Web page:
YouTube Launches Web-Based Video Editor (With Details From The Folks Who Made It)

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This morning, news broke of a spiffy, and very powerful new feature on YouTube: a built-in video editor. It’s a feature that I’ve personally been longing for for years, and it’s going to be a huge deal for anyone who uploads to YouTube on a semi-regular basis. This morning I spoke with Rushabh Doshi and Josh Siegel, the lead engineer and product manager for YouTube’s video editor, respectively, about how the feature came to fruition and what users can look forward to in the future.

The JavaScript-based YouTube editor isn’t loaded with bells and whistles, but it can handle the basics just fine: it’s easy to trim and splice together the video clips that you’ve uploaded, and you can replace your video’s audio with any of YouTube’s library of 40,000 approved songs (you can’t upload your own audio yet, but YouTube is working on deals to make that happen).

Siegel says that the core idea behind the video editor is to give users the basic features they need in the cloud. YouTube isn’t out to recreate existing video editors like Final Cut in the browser — he notes that many people aren’t even familiar with them. Instead, it’s taking the core features that have broad appeal and putting them in a lightweight package that’s accessible from nearly any browser.  YouTube has also learned from its experiment with with YouTube Remixer, a mashup feature launched in 2007 that didn’t have a particularly good user experience.

Doshi added that one of the main goals with the project is to keep the interface very lightweight for the user, leaving all the intense processing to Google’s massive infrastructure. He contrasts that with current video editing solutions — even if they’re easy to use, low and medium end computers can struggle at quickly editing content that’s shot in HD. That isn’t a problem when you’re doing your editing in the cloud.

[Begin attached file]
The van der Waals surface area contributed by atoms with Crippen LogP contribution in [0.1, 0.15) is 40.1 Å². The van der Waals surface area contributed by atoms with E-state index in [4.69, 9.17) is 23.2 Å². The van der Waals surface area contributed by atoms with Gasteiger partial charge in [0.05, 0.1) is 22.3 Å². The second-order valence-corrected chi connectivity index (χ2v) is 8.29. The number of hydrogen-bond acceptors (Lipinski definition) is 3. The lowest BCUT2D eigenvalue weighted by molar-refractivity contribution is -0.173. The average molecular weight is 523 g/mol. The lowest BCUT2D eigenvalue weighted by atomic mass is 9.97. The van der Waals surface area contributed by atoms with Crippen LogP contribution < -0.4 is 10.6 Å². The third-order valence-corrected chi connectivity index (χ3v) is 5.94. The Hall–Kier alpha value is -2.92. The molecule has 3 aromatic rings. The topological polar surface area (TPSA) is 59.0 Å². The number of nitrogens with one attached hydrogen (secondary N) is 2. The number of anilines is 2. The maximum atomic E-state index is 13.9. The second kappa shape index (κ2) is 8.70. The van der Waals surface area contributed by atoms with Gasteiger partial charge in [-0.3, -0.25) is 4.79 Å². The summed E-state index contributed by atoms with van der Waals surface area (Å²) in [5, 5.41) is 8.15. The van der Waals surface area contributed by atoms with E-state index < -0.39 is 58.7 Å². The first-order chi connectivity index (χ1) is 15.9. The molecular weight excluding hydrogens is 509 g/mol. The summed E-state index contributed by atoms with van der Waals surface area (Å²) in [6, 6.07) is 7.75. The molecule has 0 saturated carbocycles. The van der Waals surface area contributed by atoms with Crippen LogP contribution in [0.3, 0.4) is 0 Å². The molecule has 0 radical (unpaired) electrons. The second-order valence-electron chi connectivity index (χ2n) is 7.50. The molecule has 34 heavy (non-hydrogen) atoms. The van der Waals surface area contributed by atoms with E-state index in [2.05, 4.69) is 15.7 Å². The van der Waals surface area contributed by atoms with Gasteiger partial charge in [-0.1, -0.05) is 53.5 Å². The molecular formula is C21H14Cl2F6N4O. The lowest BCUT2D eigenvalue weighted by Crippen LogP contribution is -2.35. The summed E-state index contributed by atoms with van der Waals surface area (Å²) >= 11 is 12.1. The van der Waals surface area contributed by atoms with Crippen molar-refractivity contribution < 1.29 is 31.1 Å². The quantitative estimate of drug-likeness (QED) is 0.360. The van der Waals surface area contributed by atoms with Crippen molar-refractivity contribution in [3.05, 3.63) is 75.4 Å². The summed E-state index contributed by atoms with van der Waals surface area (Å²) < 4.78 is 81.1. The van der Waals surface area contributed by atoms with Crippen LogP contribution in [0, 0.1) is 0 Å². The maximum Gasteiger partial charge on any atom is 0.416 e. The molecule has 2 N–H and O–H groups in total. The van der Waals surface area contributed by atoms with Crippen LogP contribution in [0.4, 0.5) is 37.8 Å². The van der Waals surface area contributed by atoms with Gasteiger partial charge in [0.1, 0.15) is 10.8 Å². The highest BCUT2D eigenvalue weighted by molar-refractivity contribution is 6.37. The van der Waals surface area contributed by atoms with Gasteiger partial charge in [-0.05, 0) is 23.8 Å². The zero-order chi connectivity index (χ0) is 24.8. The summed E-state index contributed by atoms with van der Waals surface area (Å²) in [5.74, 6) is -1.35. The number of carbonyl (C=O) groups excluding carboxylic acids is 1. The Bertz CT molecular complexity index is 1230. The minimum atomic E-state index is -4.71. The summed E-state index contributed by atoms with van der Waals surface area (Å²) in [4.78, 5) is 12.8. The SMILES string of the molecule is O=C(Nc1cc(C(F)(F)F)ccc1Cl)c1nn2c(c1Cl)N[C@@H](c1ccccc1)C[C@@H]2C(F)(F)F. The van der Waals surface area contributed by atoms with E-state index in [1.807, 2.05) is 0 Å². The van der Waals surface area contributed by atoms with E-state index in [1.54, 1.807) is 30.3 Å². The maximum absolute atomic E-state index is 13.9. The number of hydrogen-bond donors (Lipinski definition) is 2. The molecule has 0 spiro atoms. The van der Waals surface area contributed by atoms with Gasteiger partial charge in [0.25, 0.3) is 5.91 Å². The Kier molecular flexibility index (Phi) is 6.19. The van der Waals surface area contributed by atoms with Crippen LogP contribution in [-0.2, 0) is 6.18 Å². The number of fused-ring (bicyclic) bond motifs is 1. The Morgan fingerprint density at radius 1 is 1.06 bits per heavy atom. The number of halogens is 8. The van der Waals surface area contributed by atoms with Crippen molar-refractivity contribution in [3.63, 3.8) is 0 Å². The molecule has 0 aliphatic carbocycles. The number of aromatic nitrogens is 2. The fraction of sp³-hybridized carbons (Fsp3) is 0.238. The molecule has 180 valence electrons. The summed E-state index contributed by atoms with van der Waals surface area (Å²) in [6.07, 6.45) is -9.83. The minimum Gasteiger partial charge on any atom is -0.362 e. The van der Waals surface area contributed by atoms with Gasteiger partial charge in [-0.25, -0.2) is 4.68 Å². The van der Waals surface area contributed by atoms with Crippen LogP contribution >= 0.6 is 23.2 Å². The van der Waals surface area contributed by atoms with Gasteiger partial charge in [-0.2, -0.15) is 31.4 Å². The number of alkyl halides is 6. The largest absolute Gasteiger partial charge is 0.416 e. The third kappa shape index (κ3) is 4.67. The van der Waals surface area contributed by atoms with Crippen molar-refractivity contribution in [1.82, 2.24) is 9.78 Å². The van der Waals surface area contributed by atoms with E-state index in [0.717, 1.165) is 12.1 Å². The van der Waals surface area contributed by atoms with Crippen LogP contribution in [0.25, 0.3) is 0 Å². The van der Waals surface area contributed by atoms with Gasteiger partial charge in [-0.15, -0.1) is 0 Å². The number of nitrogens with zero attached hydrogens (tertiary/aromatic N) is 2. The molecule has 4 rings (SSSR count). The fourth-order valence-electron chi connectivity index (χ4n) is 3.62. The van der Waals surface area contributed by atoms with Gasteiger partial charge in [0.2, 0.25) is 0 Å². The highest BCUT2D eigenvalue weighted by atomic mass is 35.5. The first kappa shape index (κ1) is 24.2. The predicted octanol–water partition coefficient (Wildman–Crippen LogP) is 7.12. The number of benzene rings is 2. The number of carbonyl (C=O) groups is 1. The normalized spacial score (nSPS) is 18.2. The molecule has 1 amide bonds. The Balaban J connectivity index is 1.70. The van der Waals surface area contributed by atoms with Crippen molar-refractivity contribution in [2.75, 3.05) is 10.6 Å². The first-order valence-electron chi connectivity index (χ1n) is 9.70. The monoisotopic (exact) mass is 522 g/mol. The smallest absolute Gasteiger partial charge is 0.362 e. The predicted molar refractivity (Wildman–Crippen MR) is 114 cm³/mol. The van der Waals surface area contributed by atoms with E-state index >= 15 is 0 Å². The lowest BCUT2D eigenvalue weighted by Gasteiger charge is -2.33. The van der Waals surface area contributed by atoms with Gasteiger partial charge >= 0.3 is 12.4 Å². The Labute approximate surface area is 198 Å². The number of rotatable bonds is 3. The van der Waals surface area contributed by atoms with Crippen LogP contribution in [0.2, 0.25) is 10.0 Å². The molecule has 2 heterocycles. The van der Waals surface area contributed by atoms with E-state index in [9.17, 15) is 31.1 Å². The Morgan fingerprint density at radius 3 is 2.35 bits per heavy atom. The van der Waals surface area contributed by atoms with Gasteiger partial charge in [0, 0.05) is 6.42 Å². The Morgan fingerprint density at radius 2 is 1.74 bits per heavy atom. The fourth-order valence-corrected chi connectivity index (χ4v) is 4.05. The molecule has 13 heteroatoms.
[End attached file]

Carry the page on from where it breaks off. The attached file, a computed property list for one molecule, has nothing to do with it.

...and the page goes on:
Siegel and Doshi were hesitant to talk too much about what we can expect from the video editor in the future, explaining that it will depend on what users are asking for. That said, they did hint at a few features. First, they said that they’re “really excited” about the opportunities provided by the iPad and other mobile devices, so we can probably count on that coming fairly soon.

They also mentioned some features that are being considered, including video transitions, effects, titles, and audio layers (again, these will be implemented pending user demand). Finally, they said that they’re looking into a way to deal with mashup videos that combine both high and low resolution content (right now if one video in a mashup is low quality, it downgrades all of them).

One other thing to note: YouTube says that the feature is slated to launch later this evening, but there’s a chance that it might slip til tomorrow. When it does go live, you’ll be able to access it at YouTube.com/testtube.

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